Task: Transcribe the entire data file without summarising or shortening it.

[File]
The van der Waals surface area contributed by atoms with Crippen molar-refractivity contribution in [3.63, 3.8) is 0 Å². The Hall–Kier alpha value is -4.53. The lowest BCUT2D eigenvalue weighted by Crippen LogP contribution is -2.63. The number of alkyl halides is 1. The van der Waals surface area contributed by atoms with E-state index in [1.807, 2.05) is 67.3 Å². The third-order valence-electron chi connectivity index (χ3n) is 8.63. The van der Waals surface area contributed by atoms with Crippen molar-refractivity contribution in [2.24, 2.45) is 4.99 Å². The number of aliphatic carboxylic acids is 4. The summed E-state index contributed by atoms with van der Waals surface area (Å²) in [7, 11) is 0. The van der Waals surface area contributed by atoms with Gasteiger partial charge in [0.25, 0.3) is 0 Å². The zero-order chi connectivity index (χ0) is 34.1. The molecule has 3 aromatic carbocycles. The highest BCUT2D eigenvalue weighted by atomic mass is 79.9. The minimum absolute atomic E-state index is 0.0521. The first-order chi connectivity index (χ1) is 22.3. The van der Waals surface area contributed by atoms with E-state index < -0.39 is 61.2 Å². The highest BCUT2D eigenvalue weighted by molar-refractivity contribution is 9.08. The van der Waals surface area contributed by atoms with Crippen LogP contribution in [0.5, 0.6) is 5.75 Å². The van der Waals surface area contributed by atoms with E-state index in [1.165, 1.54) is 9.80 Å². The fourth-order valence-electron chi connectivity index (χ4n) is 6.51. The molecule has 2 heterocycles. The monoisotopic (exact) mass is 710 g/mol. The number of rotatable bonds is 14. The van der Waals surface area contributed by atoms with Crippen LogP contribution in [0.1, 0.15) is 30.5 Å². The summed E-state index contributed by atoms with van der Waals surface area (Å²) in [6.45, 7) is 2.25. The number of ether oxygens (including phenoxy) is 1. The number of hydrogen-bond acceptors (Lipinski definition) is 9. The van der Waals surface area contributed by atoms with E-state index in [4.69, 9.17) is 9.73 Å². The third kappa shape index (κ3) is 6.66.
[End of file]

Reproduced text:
The van der Waals surface area contributed by atoms with Crippen molar-refractivity contribution in [3.63, 3.8) is 0 Å². The Hall–Kier alpha value is -4.53. The lowest BCUT2D eigenvalue weighted by Crippen LogP contribution is -2.63. The number of alkyl halides is 1. The van der Waals surface area contributed by atoms with E-state index in [1.807, 2.05) is 67.3 Å². The third-order valence-electron chi connectivity index (χ3n) is 8.63. The van der Waals surface area contributed by atoms with Crippen molar-refractivity contribution in [2.24, 2.45) is 4.99 Å². The number of aliphatic carboxylic acids is 4. The summed E-state index contributed by atoms with van der Waals surface area (Å²) in [7, 11) is 0. The van der Waals surface area contributed by atoms with Gasteiger partial charge in [0.25, 0.3) is 0 Å². The zero-order chi connectivity index (χ0) is 34.1. The molecule has 3 aromatic carbocycles. The highest BCUT2D eigenvalue weighted by atomic mass is 79.9. The minimum absolute atomic E-state index is 0.0521. The first-order chi connectivity index (χ1) is 22.3. The van der Waals surface area contributed by atoms with E-state index < -0.39 is 61.2 Å². The highest BCUT2D eigenvalue weighted by molar-refractivity contribution is 9.08. The van der Waals surface area contributed by atoms with Crippen LogP contribution in [0.5, 0.6) is 5.75 Å². The van der Waals surface area contributed by atoms with E-state index in [1.165, 1.54) is 9.80 Å². The fourth-order valence-electron chi connectivity index (χ4n) is 6.51. The molecule has 2 heterocycles. The monoisotopic (exact) mass is 710 g/mol. The number of rotatable bonds is 14. The van der Waals surface area contributed by atoms with Crippen LogP contribution in [0.1, 0.15) is 30.5 Å². The summed E-state index contributed by atoms with van der Waals surface area (Å²) in [6.45, 7) is 2.25. The number of ether oxygens (including phenoxy) is 1. The number of hydrogen-bond acceptors (Lipinski definition) is 9. The van der Waals surface area contributed by atoms with E-state index in [4.69, 9.17) is 9.73 Å². The third kappa shape index (κ3) is 6.66.